Also couples may marry later as weddings are expensive and they don’t have the money to afford one due to the recession, however living with each other saves money. This was the democratic and educational revolution and the era of the nuclear family. However, with new policies in place and such major social change, from the 1970s onwards it became the ‘post-industrial society’ and the rise of post-modernism. This society brought new family structures, and units that were previously perceived as unacceptable became acceptable.

Since the divorce reform act (1967) divorces have rapidly increased resulting in many re-marriages, introducing the reconstituted family unit. This family includes children that live with one biological parent and a step-parent. These families may also include step/half brothers and sisters. Divorce has also meant there are many more single-parent families. This is a family structure where only one parent takes care of the children. This can be due to birth outside of marriage, divorce and death or imprisonment of a partner.

Murray (1990) would argue that the rise in single parent families is due to the underclass and fatherless families. Boys without fathers are inadequately socialised and don’t have a male role model. When they have their own children they wont have an understanding of a ‘dad’ role, so this may result in them being absent in the child’s life and separation from the wife/partner. Marx (1848) would argue that the breakdown of marriage is due to the conflict that the capitalist society is creating and this is affecting relationships.

Feminist, Delphy (1977) argues that the exploitation of women’s labour is rooted in ‘the domestic mode of production’ within the household, not in the capitalist mode of production. ‘Men hold a superior position within the domestic mode of production and exploit women through marriage’ (Fulcher and Scott, 2011: 435). This exploitation could create conflict and domestic violence may occur resulting in separation/divorce. Lastly, some individuals blame single-parent families on the permissiveness of the sexual revolution.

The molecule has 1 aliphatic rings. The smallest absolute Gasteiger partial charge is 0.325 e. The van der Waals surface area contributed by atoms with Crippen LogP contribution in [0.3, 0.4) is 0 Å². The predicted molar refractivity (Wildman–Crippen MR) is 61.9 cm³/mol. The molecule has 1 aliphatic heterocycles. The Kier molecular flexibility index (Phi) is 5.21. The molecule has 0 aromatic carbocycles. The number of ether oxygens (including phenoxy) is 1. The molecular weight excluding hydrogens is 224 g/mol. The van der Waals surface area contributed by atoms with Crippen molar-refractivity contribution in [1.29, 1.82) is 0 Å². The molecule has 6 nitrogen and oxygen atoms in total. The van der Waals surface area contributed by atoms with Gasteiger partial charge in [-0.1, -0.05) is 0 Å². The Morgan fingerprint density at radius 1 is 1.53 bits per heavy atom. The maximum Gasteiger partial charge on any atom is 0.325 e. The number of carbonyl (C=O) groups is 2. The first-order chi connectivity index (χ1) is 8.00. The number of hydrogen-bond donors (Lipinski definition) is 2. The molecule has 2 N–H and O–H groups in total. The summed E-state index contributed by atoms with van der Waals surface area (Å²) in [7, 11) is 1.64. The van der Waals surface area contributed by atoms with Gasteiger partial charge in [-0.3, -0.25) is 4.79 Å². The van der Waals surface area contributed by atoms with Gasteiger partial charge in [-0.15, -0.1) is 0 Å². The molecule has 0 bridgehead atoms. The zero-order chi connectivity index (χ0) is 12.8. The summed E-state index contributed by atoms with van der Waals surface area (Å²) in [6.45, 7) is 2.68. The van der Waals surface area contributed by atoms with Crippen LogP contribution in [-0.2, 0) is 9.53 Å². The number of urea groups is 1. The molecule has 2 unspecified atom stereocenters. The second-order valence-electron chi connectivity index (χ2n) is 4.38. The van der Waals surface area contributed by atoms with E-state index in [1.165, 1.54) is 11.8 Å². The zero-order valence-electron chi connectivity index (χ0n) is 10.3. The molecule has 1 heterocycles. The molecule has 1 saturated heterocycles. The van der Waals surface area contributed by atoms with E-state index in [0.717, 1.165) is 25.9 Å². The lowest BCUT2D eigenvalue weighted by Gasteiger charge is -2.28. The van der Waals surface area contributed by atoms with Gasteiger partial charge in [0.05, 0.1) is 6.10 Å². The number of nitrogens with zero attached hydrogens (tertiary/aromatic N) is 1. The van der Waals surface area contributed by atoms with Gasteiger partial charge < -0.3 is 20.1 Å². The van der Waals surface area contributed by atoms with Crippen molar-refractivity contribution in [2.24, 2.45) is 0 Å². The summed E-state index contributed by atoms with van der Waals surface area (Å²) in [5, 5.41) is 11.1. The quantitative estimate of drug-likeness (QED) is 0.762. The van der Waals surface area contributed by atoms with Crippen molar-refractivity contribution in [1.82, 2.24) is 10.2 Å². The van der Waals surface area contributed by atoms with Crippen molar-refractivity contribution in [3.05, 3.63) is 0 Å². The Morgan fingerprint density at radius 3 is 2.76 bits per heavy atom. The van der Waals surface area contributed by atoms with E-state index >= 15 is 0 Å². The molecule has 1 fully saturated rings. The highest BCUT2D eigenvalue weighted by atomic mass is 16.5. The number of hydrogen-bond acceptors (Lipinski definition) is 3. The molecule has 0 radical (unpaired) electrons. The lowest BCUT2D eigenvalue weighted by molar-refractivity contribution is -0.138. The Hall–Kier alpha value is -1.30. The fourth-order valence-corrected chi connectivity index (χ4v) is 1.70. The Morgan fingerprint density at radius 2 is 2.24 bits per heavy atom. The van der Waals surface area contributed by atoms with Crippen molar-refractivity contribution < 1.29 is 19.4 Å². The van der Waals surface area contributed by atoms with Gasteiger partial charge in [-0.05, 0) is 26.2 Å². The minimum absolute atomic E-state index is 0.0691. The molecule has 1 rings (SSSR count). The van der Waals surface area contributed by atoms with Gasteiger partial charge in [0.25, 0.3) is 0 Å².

Jeffrey Weeks (1989) believes that post-war changes in capitalism has led to a new pleasure-seeking attitude in females, which resulted in sexual behaviour as a source of pleasure rather a means of producing children. This can relate to why there are so many single-parent families headed by women from births outside marriage. Finally the most recent type of family structure is ‘same sex families’. This involves a homosexual couple (gay or lesbian) that take care of children. This is the newest family unit as the civil partnership law was only passed in 2004.

Since then 45,000 have been formed up until 2010. Homosexual couples have been apparent for a long time however only recently have the attitudes towards them become more acceptable resulting in the civil partnership law. Beck (1992) says this is because of individualisation; people are designing their lives based on their own choice not expectations. Also, people have very different attitudes now to previously in history, so homosexuality is more widely accepted. In conclusion, family structures are constantly changing and there is never only one type.

Family structures tend to base around suiting the type of society there in. Policies can increase or decrease certain family structures. For example the divorce reform act (1967) increased single parent and reconstituted families and decreased the nuclear family. Also new family structures, same sex families have been introduced because of policies and change in attitudes. There may be new family structures in the future as society progresses. References- Fulcher, J. and Scott, J. (2011) Sociology. Oxford: Oxford University Press.